In the 1990s, California followed the rest of the country in toughening its sentencing law with the intent of cutting crime. Like many of these statutes meant to show toughness, the California Three Strikes Law led to many harsh and unjust outcomes. There is still some form of that law on the books, although it was made slightly more lenient a decade ago.
The thought behind the Three Strikes Law was to “get tough” on repeat offenders and take them off the streets. As originally passed, this law made a 25 years to life sentence mandatory on the third felony conviction. However, the original law led to many seemingly unjust results, where people convicted of nonviolent or lesser felonies ended up with life sentences.
Mandatory Sentences on Some Felony Convictions
In 2012, California voters approved a ballot measure to change the Three Strikes law. Now, the law still imposes a mandatory sentence on the third felony conviction, but the third conviction must be for a violent felony. If the defendant is convicted on a drug or theft charge for their third conviction (or other nonviolent crimes), there will not be a mandatory sentence. There may still be harsh consequences, but the law is not as unfair as it was.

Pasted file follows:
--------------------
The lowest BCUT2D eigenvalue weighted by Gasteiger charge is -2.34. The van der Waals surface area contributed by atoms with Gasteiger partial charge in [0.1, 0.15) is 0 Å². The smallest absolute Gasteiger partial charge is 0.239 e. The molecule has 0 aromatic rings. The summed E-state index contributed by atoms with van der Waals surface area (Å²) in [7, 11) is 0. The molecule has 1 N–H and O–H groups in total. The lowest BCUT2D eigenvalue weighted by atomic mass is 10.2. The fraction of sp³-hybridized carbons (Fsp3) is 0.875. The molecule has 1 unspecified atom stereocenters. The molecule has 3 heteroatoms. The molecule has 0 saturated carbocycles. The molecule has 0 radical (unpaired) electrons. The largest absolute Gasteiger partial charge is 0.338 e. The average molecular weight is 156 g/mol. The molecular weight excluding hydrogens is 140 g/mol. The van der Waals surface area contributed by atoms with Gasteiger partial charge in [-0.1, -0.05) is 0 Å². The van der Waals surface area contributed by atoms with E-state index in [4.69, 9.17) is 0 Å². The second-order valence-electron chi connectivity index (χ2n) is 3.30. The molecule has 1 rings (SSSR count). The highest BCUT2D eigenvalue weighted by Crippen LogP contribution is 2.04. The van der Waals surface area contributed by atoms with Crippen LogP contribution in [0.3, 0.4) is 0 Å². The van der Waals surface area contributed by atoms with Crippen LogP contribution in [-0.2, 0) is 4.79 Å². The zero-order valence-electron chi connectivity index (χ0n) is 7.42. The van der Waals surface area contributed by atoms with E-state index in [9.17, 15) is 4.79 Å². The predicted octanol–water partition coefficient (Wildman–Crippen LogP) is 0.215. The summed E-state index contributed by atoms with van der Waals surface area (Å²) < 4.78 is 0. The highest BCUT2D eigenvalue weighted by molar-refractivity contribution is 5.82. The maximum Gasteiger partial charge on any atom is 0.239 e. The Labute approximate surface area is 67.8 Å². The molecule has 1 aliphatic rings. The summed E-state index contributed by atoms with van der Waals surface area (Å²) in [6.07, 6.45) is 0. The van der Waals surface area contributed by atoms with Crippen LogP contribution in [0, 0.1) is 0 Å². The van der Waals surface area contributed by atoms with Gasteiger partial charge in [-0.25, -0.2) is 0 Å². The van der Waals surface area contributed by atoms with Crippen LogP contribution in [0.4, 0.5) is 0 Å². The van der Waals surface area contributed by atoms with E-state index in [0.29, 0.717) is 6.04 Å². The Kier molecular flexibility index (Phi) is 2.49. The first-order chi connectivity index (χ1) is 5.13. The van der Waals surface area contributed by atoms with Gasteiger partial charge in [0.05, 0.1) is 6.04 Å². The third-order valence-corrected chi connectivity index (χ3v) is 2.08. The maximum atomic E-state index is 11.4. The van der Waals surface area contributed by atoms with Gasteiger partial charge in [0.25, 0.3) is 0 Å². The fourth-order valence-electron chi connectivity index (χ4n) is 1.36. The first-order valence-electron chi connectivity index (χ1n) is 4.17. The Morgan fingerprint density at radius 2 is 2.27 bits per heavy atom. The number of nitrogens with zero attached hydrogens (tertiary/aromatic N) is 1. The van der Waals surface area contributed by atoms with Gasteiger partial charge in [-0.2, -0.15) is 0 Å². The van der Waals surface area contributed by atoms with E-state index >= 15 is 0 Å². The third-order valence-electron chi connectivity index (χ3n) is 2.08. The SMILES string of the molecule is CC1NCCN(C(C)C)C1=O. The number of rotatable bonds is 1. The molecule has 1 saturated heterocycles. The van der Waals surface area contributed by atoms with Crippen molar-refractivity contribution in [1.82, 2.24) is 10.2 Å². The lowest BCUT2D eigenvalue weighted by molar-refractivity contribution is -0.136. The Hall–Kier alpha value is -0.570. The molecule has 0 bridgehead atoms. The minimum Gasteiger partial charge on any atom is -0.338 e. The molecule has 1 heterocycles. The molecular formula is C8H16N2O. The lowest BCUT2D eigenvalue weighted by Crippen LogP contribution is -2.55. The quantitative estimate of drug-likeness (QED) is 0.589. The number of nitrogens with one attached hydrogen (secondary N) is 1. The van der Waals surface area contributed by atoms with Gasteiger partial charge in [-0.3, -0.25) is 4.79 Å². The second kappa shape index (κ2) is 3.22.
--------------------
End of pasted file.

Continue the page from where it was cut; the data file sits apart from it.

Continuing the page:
However, the possibility of a penalty on the third conviction means that defendants must be careful when facing any felony charges. If they are considering a plea agreement, they might want to consider trying for a misdemeanor charge if that is an option. If not, they will need to make a strategic decision with their lawyer whether to fight the charges.
Contact a Sacramento Criminal Defense Lawyer
When you need a heavy hitter in court, the Mason Law Office should be your choice for a defense attorney. Call us today at (833) 717-1127 or contact us online to discuss your case.